Many individuals are drawn to working at startups. They often believe that getting in at the ground level of a young company, where every job carries multiple responsibilities and provides them with a variety of skills that could not be gained at a large corporation, will help their future career prospects. They are often drawn to the camaraderie and social cohesion at small firms and also believe that if the startup does take off, they are in a position to become rich.
Despite these beliefs, a recent study co-authored by Professor M. Diane Burton, suggests that the reality is far gloomier. In “Do startup employees earn more in the long run?“, published in the January edition of “Organization Science,” Burton and her co-authors found that employees hired by startups earn roughly 17% less over the next 10 years than those hired by large, established firms.
“Students often seek advice when they are weighing different job opportunities. We realized that there was little empirical evidence to guide people in one direction or another,” said Burton. “How do you compare the pros and cons of a startup job verses an established company job? Most entrepreneurship research focuses on inventors and founders and largely ignores startup employees. Employees are essential to firm growth and success, but it was still an open question how much they benefit from the experience. The research team saw an opportunity to focus on the employees who join startups and to more fully understand the advantages and disadvantages of different career choices.”
Burton’s co-authors are UCLA’s Olav Sorenson, Aalborg University’s Michael S. Dahl and Yale’s Rodrigo Canales. This paper is a follow-up to an earlier study, “Do Start-ups Pay Less?” published in the December 2017 issue of the ILR Review that examined pay differences between startups and established firms that demonstrated that, on average, people who worked for startups earned less than their peers who worked for established firms. The research team wondered whether the lower initial startup earnings persisted over time or if they were more akin to an internship or apprenticeship that set people up for better future earnings.
To understand the long-term consequences of startup employment the authors needed to follow the progression of employees’ earnings, even if they left their startup. They turned to Denmark, which has an economy similar to many other high-income countries, including Canada and the United States, enjoys high levels of labor mobility and of industrial dynamism, and most importantly, makes detailed data available to researchers. The research team used Denmark’s Integrated Database for Labor Market Research an employer-employee database that includes all individuals legally residing in the country each year and contains information on the characteristics of individuals, on their annual earnings, as well as on the characteristics of their employers.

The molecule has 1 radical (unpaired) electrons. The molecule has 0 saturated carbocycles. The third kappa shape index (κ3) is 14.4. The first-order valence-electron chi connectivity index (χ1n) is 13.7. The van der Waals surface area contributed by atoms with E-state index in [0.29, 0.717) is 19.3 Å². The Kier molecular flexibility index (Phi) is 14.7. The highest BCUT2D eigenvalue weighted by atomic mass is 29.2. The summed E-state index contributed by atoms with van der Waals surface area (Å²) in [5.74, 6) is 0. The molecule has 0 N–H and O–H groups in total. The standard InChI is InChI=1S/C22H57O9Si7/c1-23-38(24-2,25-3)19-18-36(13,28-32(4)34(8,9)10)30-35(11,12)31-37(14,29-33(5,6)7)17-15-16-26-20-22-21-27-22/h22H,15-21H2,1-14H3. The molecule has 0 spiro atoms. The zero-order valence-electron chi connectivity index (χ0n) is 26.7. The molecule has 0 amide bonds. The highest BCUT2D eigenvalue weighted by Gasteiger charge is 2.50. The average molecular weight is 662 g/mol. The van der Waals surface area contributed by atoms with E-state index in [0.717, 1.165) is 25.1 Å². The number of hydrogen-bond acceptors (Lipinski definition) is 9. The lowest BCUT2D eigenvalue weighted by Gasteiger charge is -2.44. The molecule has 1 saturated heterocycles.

The authors analyzed data from 1991 onwards focusing on adults between the ages of 18 and 50 who changed employers and following them for a decade. They made adjustments for the fact that most startups hire younger and less educated people by pairing each individual who moved to a startup with two individuals who moved to large, established firms in the same calendar year. They then matched those individuals exactly in terms of gender, year of birth, years of education and prior occupation.
In addition to documenting the long-term earnings discrepancy, Burton and her co-authors explored what factors might account for the gap associated with employment at a small startup.
According to the study, “First, startup employees, particularly those who joined when the firm was still small, had less stable jobs and therefore experienced more and longer spells of unemployment. These spells led both to a short-term loss of income and to slower long-term earnings growth.”
“Second, those hired by startups before they enjoyed some success appeared to become almost trapped in small firm employment. Most startups never grow large. And, consistent with the idea that startup experience might lead to the development of human capital not valued by larger firms (Sturman et al. 2008), even when employees left small startups, they moved to other small firms. This path dependency in employer size creates a bifurcated labor market, with one set of individuals progressing through careers in large employers and a second set holding precarious positions at a series of startups and small firms.”
“We think our research offers an important caution to people enamored by entrepreneurial companies,” said Burton. “We show prospective employees that there are likely to be financial costs associated with startup employment. We also offer policy makers and local leaders a less rosy and more realistic perspective on entrepreneurship as an engine of economic development.”
Julie Greco is a communications specialist with the ILR School.